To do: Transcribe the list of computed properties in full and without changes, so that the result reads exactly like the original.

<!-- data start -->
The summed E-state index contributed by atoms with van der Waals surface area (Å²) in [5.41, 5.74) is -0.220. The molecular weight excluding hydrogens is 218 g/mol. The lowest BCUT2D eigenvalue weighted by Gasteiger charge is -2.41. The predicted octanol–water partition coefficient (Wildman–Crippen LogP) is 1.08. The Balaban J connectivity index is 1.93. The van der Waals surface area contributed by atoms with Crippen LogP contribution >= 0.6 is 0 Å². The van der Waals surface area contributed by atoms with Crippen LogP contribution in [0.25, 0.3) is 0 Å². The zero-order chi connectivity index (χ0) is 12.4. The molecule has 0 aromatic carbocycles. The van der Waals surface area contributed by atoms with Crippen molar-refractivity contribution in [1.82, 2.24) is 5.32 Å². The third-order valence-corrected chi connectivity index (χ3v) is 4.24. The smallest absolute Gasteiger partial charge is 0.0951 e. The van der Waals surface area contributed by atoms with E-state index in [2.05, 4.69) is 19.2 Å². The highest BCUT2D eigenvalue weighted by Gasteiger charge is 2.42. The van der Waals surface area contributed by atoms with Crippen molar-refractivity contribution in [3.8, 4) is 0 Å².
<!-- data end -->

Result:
The summed E-state index contributed by atoms with van der Waals surface area (Å²) in [5.41, 5.74) is -0.220. The molecular weight excluding hydrogens is 218 g/mol. The lowest BCUT2D eigenvalue weighted by Gasteiger charge is -2.41. The predicted octanol–water partition coefficient (Wildman–Crippen LogP) is 1.08. The Balaban J connectivity index is 1.93. The van der Waals surface area contributed by atoms with Crippen LogP contribution >= 0.6 is 0 Å². The van der Waals surface area contributed by atoms with Crippen LogP contribution in [0.25, 0.3) is 0 Å². The zero-order chi connectivity index (χ0) is 12.4. The molecule has 0 aromatic carbocycles. The van der Waals surface area contributed by atoms with Crippen molar-refractivity contribution in [1.82, 2.24) is 5.32 Å². The third-order valence-corrected chi connectivity index (χ3v) is 4.24. The smallest absolute Gasteiger partial charge is 0.0951 e. The van der Waals surface area contributed by atoms with E-state index in [2.05, 4.69) is 19.2 Å². The highest BCUT2D eigenvalue weighted by Gasteiger charge is 2.42. The van der Waals surface area contributed by atoms with Crippen molar-refractivity contribution in [3.8, 4) is 0 Å².